Wednesday, November 26, 2014


Bishop Jame Conley of Lincoln, Nebraska celebrates the Ordinary Form of the Mass in his ultra-modern Cathedral (I think it was built in the late 1960's, but I don't know for sure).  But with the traditional altar accoutrements and the Liturgy of the Eucharist ad orientem in this con-celebrated Ordinary Form Mass, even the modern Risen Christ imposed on the cross, popular in the late 1960's and 70's doesn't look bad.

In fact, the most modern church in the round even, would be vastly improved with the traditional altar arrangement and ad orientem Mass.

I've always thought the stripping of the altar of its tall six candlesticks and central crucifix really made the altar and sanctuary look bare. I hated it the first Sunday I saw it in my home parish in Augusta (without any word from the pastor as to why it what done, btw) in the late 1960's.  It had two small rinky-dink candles on it and the priest's chair behind it in the central place where the tabernacle had been with the tabernacle moved to a side altar. As a young teenager the symbolism of this to me was that the priest had elevated himself to the starring role of the church building and Christ in the tabernacle had been demoted. It was incongruous to me at the time and still is today.

But anyway here is some liturgical eye-candy:


Anonymous said...

The cathedral is just plain hideous no doubt, no thought put into it at all just leaves you cold anyone could have built that thing. Having said that Bishop Conley had nothing to do with it he inherited it, but he is a wonderful bishop who is friendly to the TLM. Nice Roman fiddle back vestments, crozier and mitre btw.

Robert Kumpel said...

I've always found it a bit of a contradiction that a diocese like Lincoln, Nebraska should have such an, uh, "interesting" cathedral (speaking in terms of architecture). Lincoln is a bastion of orthodoxy. Lincoln had America's best bishop, the now-retired Fabian Bruskewitz, for years. Lincoln has always been generous with the Traditional Latin Mass, even when it was an indult Mass and required a bishop's permission. Lincoln is a poster-child for vocations, with the highest priest-to layperson ratio in the country. Lincoln is a stone's throw from Denton, where the FSSP Our Lady of Guadalupe Seminary stands and it is often the Bishop of Lincoln who ordains these traditionally-minded young priests. Yet, the cathedral is what it is. While I often rail against the ugliness of modern church architecture, I can see that in places like Lincoln, such buildings DO prove another point: The Church is truly the people of God and we can make do with whatever resources are available. The cathedral was built in the early 1960's, and I have no idea who was behind it, but I commend the bishops who have followed for not allowing the practices of the diocese to reflect the emptiness of their cathedral's architecture.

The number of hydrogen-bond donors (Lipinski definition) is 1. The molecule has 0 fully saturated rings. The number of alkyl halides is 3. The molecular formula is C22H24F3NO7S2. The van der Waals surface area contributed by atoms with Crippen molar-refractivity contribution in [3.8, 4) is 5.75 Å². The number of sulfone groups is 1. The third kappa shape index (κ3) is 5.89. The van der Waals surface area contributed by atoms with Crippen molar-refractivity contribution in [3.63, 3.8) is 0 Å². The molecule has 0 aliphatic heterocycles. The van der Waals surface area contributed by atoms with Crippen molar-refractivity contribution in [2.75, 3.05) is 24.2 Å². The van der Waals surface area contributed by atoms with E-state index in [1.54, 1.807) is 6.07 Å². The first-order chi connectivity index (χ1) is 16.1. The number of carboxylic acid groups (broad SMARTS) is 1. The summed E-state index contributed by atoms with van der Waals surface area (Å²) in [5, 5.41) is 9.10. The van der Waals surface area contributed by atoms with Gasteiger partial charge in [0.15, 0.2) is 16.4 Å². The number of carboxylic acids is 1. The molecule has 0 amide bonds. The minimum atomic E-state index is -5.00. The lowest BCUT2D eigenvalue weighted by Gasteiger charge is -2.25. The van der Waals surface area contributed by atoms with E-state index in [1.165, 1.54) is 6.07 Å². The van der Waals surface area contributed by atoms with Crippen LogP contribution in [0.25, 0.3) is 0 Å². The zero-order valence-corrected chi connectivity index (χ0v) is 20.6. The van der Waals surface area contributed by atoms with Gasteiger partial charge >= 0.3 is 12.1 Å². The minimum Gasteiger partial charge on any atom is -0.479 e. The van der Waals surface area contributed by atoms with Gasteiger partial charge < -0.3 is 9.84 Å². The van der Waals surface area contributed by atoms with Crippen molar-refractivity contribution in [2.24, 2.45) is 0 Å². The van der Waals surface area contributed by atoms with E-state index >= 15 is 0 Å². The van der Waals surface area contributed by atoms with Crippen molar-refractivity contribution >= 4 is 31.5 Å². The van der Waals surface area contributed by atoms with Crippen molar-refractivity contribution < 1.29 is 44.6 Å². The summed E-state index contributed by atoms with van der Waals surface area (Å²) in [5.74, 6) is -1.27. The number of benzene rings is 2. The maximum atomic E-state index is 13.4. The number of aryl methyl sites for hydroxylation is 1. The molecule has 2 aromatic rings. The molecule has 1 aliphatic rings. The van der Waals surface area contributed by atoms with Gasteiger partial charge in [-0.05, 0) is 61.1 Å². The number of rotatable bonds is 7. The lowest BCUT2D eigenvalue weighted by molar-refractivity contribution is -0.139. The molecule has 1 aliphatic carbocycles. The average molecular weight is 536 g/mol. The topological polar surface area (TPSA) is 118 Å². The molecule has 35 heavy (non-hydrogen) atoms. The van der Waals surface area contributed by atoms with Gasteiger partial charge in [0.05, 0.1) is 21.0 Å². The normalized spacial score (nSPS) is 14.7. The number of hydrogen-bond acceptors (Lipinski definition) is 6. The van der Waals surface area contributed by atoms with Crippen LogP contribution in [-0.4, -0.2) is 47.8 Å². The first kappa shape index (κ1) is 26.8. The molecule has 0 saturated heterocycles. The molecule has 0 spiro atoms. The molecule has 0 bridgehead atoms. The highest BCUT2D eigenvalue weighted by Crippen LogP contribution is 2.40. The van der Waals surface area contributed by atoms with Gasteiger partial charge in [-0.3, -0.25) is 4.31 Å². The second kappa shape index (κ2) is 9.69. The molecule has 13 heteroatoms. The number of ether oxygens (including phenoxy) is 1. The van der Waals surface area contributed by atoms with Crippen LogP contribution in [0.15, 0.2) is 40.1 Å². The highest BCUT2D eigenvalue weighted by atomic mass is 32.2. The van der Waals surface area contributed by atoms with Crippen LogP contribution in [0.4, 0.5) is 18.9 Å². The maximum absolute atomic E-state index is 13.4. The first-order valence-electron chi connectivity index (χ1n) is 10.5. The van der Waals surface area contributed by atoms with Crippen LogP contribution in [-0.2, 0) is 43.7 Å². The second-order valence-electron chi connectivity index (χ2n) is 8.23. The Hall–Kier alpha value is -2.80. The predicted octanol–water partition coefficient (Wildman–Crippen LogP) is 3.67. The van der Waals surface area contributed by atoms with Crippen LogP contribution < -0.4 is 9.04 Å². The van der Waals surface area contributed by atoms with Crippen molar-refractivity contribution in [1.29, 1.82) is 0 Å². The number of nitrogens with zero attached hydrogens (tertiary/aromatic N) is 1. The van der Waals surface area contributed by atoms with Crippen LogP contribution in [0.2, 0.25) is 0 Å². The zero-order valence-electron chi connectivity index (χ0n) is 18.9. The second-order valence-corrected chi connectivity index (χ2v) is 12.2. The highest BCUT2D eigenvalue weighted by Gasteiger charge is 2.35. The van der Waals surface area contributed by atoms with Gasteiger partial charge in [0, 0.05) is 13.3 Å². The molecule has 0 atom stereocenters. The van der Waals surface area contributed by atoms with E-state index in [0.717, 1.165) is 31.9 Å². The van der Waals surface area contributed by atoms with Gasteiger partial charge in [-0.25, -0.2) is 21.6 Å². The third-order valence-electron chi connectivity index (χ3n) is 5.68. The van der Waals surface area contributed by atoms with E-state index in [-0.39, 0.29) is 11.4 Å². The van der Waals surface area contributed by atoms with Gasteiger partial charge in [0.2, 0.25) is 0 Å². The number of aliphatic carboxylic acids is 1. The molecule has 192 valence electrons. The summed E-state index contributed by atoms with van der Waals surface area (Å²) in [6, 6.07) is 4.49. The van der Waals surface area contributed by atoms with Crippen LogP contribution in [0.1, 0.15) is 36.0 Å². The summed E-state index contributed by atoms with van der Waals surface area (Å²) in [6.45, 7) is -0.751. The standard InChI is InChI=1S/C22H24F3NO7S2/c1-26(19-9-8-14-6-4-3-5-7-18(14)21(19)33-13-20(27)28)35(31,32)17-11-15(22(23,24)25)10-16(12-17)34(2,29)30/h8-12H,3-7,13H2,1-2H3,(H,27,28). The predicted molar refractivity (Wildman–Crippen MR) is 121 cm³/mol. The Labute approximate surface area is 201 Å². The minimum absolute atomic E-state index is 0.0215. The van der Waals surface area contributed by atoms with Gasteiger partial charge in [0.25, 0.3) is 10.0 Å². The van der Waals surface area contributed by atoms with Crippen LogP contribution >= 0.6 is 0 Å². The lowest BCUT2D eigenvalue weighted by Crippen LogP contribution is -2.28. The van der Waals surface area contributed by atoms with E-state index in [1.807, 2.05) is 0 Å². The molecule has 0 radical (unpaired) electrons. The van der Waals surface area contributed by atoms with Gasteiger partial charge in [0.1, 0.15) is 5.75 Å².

Anonymous said...

An interesting WDTPRS comment on this OF Mass at the cathedral in Lincoln, at which numerous TLMs have been celebrated (e.g. pontifical Masses of ordination) and attended by priests and seminarians from the nearby FSSP Our Lady of Guadalupe Seminary (OLGS):

"I had the pleasure of being one of the servers at the Mass, and there was a small contingent of seminarians and priests from OLGS Seminary {FSSP} in Denton in choir: roughly ten seminarians from over there and three priests.
As well, there were ten to fifteen of us from SGGS Seminary [diocesan] in Seward sitting in choir and serving. It was one of the most edifying things I’ve heard/seen in Fraternity-Diocesan interaction when I saw smiles of happiness on the seminarians’ faces after the liturgy, and heard one of the Fraternity priests mentioning to another person in the sacristy that it was the most beautiful liturgy he had ever seen at the cathedral."

Gene said...

The picture looks awful to me and instills no reverence at all. A stupid mod Church and a ridiculous "risen Christ" looking like he is giving a shout out to somebody, "Hey! Peter! I can see your house from here!"